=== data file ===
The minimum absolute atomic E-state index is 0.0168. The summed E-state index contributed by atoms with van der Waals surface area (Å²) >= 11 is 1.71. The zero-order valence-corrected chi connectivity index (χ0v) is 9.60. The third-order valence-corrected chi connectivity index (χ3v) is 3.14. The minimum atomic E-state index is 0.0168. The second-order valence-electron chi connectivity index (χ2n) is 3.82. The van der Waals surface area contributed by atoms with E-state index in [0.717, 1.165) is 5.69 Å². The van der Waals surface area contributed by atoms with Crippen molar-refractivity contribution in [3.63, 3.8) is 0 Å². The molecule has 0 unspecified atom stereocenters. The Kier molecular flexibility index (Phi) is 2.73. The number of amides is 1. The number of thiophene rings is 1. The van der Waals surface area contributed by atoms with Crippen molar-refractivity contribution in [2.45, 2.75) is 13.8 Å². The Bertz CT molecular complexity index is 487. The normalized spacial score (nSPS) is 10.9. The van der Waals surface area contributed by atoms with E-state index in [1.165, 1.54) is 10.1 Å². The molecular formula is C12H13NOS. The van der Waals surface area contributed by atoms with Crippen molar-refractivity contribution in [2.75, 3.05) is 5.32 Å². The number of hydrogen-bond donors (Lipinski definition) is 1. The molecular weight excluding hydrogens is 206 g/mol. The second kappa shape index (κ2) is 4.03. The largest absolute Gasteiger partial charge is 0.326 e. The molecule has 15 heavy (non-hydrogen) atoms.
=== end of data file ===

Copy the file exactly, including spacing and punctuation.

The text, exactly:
The minimum absolute atomic E-state index is 0.0168. The summed E-state index contributed by atoms with van der Waals surface area (Å²) >= 11 is 1.71. The zero-order valence-corrected chi connectivity index (χ0v) is 9.60. The third-order valence-corrected chi connectivity index (χ3v) is 3.14. The minimum atomic E-state index is 0.0168. The second-order valence-electron chi connectivity index (χ2n) is 3.82. The van der Waals surface area contributed by atoms with E-state index in [0.717, 1.165) is 5.69 Å². The van der Waals surface area contributed by atoms with Crippen molar-refractivity contribution in [3.63, 3.8) is 0 Å². The molecule has 0 unspecified atom stereocenters. The Kier molecular flexibility index (Phi) is 2.73. The number of amides is 1. The number of thiophene rings is 1. The van der Waals surface area contributed by atoms with Crippen molar-refractivity contribution in [2.45, 2.75) is 13.8 Å². The Bertz CT molecular complexity index is 487. The normalized spacial score (nSPS) is 10.9. The van der Waals surface area contributed by atoms with E-state index in [1.165, 1.54) is 10.1 Å². The molecular formula is C12H13NOS. The van der Waals surface area contributed by atoms with Crippen molar-refractivity contribution in [2.75, 3.05) is 5.32 Å². The number of hydrogen-bond donors (Lipinski definition) is 1. The molecular weight excluding hydrogens is 206 g/mol. The second kappa shape index (κ2) is 4.03. The largest absolute Gasteiger partial charge is 0.326 e. The molecule has 15 heavy (non-hydrogen) atoms.